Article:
"A person who believes that no one has the right, under any circumstances, to initiate force against another human being, or to advocate or delegate its initiation. Those who act consistently with this principle are libertarians, whether they realize it or not. Those who fail to act consistently with it are not libertarians, regardless of what they may claim."
-- L. Neil Smith
Saturday, December 22, 2007
Our concept of eternity seems pretty limited as well. As human beings, our experience teaches us that everything has a start and an end. Therefore, the concept of eternity can be difficult to comprehend. Here again, we must understand that time, as we know it, was also a creation of God. Eternity isn't an unending continuation of time, but a complete lack of time altogether. We must be able to imagine existing in a state where the progression of time as we know it, simply doesn't exist.
I wouldn't say that using logic is a bad thing, but that trying to bind God and His abilities to the laws of physics, human logic or understanding can lead to an inability to know God.
What started me on this post was this article;
Putting it in a nutshell with apologies to the author if I mutilate it, his perspective is that libertarian Christian is an oxymoron. His assertion is that to be libertarian one must believe in free will and that to be a Christian one must believe that everything is preordained by God which means we can't have free will. This "either, or" requirement is human logic which simply cannot be used as a yardstick for determining what is or isn't possible for God. Can God know everything that will happen for eternity and/or even be directing those actions while still allowing for those actions to be performed by each individual's conscience choices? Absolutely. I don't understand how, but my lack of understanding doesn't automatically negate the possibility.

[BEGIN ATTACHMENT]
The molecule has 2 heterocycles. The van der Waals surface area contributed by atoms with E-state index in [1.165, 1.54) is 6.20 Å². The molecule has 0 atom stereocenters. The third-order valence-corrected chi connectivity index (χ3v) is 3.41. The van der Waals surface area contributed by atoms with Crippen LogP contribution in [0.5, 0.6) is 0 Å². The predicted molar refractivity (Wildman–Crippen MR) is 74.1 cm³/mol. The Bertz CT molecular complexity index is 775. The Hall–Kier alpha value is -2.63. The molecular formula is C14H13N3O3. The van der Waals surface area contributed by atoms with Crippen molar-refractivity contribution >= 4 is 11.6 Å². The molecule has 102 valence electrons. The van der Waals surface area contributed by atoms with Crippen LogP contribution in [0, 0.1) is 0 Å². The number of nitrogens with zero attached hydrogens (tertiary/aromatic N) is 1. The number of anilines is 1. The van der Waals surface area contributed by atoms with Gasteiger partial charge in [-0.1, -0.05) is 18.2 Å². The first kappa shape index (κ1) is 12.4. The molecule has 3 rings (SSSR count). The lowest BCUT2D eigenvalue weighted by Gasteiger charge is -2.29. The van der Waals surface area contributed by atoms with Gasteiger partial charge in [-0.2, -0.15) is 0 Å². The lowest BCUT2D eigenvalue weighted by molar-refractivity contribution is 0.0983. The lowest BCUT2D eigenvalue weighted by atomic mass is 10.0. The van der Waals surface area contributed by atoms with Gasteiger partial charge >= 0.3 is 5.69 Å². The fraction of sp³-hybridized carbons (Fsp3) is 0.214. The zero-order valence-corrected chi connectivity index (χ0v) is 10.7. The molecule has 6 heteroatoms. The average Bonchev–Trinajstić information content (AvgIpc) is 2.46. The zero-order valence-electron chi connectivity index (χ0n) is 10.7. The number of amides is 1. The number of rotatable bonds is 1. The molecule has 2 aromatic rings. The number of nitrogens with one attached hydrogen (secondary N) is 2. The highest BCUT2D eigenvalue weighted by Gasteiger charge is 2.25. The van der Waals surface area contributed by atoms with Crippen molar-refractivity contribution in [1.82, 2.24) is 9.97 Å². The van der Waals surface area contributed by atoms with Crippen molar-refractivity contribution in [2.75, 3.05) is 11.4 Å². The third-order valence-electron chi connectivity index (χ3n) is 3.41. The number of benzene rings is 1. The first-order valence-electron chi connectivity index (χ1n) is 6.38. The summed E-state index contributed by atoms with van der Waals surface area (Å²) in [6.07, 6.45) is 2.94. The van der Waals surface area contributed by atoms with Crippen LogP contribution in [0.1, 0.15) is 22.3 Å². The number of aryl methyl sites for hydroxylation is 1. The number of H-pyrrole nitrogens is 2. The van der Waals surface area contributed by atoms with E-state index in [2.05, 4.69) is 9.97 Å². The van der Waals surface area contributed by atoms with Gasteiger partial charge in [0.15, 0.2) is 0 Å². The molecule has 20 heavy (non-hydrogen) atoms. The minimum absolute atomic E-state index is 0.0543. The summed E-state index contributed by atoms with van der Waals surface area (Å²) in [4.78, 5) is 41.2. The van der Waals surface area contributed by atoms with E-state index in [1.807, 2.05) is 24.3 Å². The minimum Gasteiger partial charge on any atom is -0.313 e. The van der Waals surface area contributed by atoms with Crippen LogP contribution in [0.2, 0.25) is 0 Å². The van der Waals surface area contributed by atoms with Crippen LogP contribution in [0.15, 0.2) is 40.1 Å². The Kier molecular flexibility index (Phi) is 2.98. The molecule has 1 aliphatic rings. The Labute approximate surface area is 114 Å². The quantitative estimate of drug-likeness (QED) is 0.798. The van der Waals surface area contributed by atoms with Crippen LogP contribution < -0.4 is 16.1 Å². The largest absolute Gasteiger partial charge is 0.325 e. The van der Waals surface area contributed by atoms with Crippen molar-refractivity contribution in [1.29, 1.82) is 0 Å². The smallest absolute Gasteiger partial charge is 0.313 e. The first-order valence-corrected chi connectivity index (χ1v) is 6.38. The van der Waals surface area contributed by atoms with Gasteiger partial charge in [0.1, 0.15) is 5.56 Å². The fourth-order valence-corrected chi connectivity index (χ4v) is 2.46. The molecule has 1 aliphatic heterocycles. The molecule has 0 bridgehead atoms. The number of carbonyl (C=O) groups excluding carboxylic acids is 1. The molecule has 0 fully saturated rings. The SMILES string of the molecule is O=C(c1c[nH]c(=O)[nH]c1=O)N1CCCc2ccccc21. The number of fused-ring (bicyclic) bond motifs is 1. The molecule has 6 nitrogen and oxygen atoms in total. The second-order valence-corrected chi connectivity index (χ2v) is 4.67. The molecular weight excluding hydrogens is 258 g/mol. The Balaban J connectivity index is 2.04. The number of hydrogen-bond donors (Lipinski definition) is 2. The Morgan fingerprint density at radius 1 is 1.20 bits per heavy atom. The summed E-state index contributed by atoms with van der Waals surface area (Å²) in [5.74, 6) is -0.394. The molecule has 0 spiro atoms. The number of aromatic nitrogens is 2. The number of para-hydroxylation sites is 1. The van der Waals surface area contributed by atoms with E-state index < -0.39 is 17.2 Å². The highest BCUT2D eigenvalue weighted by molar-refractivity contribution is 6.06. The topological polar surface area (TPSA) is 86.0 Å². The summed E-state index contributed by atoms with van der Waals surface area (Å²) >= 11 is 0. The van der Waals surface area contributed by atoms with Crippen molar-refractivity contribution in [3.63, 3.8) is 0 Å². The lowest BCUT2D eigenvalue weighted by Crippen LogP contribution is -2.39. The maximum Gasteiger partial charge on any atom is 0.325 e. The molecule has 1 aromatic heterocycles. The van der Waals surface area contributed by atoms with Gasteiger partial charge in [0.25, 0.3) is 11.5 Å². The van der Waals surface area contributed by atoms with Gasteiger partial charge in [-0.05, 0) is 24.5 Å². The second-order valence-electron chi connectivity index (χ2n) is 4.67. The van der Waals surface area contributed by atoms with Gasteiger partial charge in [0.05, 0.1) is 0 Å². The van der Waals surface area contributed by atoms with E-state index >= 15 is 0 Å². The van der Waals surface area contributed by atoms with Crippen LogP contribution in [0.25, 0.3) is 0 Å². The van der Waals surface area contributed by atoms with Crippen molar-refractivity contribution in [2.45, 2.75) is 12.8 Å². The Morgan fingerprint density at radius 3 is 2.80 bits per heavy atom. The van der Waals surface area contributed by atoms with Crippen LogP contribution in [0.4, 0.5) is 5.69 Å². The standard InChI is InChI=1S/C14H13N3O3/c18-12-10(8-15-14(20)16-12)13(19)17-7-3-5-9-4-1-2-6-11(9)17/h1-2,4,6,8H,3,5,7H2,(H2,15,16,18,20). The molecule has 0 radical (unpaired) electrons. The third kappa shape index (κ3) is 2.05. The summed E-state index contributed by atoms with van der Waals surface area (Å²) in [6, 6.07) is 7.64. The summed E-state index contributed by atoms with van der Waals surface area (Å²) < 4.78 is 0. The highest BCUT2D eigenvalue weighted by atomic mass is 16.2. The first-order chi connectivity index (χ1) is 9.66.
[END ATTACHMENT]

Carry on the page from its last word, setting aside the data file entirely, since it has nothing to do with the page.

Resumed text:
My humble advice; Don't limit your understanding of God by limiting Him to your understanding.
Saturday, December 1, 2007
Liz and Fletcher went to visit "Papa" for a few days and I've been relegated to the life of a bachelor. That includes the boredom which comes with not having them around. So, I watched Saving Private Ryan . We don't watch war movies when Fletcher's around. I don't know why we watch them at all but maybe to reinforce how we feel about war. Like any good movie, (and it is), it draws you into the lives of the characters. You are given the opportunity to see what they see and, for as much as it can be done on film, you get to feel what they feel.
I'm a forty-seven year old, testosterone filled male and at the end of the movie, I cried, but not for the reason that many who watched it might have. Many, I'm sure, felt the swell of nationalistic pride, and the sacrifices made, but I cried for the lives lost on all sides - the innocent men and women who have been pulled into wars to be fodder for the lies of government. How many of them drew their last breath at the hand of "the enemy" and believed that they were sacrificing their life for some noble cause? How many believed that life, liberty and property were at risk by "the enemy" and sacrificed their lives on that alter? When will we ever learn?